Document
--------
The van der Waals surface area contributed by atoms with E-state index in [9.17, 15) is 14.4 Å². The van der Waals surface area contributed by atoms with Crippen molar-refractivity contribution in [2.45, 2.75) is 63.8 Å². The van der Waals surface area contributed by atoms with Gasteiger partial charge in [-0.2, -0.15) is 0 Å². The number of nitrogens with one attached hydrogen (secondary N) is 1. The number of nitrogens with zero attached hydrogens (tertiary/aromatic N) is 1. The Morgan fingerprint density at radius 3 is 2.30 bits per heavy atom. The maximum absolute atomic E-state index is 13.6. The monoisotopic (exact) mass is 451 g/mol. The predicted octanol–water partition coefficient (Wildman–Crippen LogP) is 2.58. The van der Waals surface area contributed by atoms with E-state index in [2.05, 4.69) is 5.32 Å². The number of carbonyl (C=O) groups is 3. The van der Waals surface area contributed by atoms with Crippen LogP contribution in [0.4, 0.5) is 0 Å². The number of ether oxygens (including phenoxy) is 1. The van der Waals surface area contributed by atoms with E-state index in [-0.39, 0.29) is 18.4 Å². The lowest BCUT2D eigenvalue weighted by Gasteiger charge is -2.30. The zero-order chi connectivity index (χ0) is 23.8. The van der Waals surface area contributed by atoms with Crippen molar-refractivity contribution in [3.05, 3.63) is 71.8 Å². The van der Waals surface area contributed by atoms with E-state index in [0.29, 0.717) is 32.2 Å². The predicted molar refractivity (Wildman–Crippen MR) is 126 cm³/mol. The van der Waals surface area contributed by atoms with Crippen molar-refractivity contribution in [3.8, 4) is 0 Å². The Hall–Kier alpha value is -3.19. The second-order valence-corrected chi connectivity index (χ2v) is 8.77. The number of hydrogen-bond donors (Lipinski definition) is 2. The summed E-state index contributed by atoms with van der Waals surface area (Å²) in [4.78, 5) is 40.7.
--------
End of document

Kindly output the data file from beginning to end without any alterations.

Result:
The van der Waals surface area contributed by atoms with E-state index in [9.17, 15) is 14.4 Å². The van der Waals surface area contributed by atoms with Crippen molar-refractivity contribution in [2.45, 2.75) is 63.8 Å². The van der Waals surface area contributed by atoms with Gasteiger partial charge in [-0.2, -0.15) is 0 Å². The number of nitrogens with one attached hydrogen (secondary N) is 1. The number of nitrogens with zero attached hydrogens (tertiary/aromatic N) is 1. The Morgan fingerprint density at radius 3 is 2.30 bits per heavy atom. The maximum absolute atomic E-state index is 13.6. The monoisotopic (exact) mass is 451 g/mol. The predicted octanol–water partition coefficient (Wildman–Crippen LogP) is 2.58. The van der Waals surface area contributed by atoms with E-state index in [2.05, 4.69) is 5.32 Å². The number of carbonyl (C=O) groups is 3. The van der Waals surface area contributed by atoms with Crippen LogP contribution in [0.4, 0.5) is 0 Å². The number of ether oxygens (including phenoxy) is 1. The van der Waals surface area contributed by atoms with E-state index in [-0.39, 0.29) is 18.4 Å². The lowest BCUT2D eigenvalue weighted by Gasteiger charge is -2.30. The zero-order chi connectivity index (χ0) is 23.8. The van der Waals surface area contributed by atoms with Crippen molar-refractivity contribution in [3.05, 3.63) is 71.8 Å². The van der Waals surface area contributed by atoms with E-state index in [0.29, 0.717) is 32.2 Å². The predicted molar refractivity (Wildman–Crippen MR) is 126 cm³/mol. The van der Waals surface area contributed by atoms with Crippen molar-refractivity contribution in [3.8, 4) is 0 Å². The Hall–Kier alpha value is -3.19. The second-order valence-corrected chi connectivity index (χ2v) is 8.77. The number of hydrogen-bond donors (Lipinski definition) is 2. The summed E-state index contributed by atoms with van der Waals surface area (Å²) in [4.78, 5) is 40.7.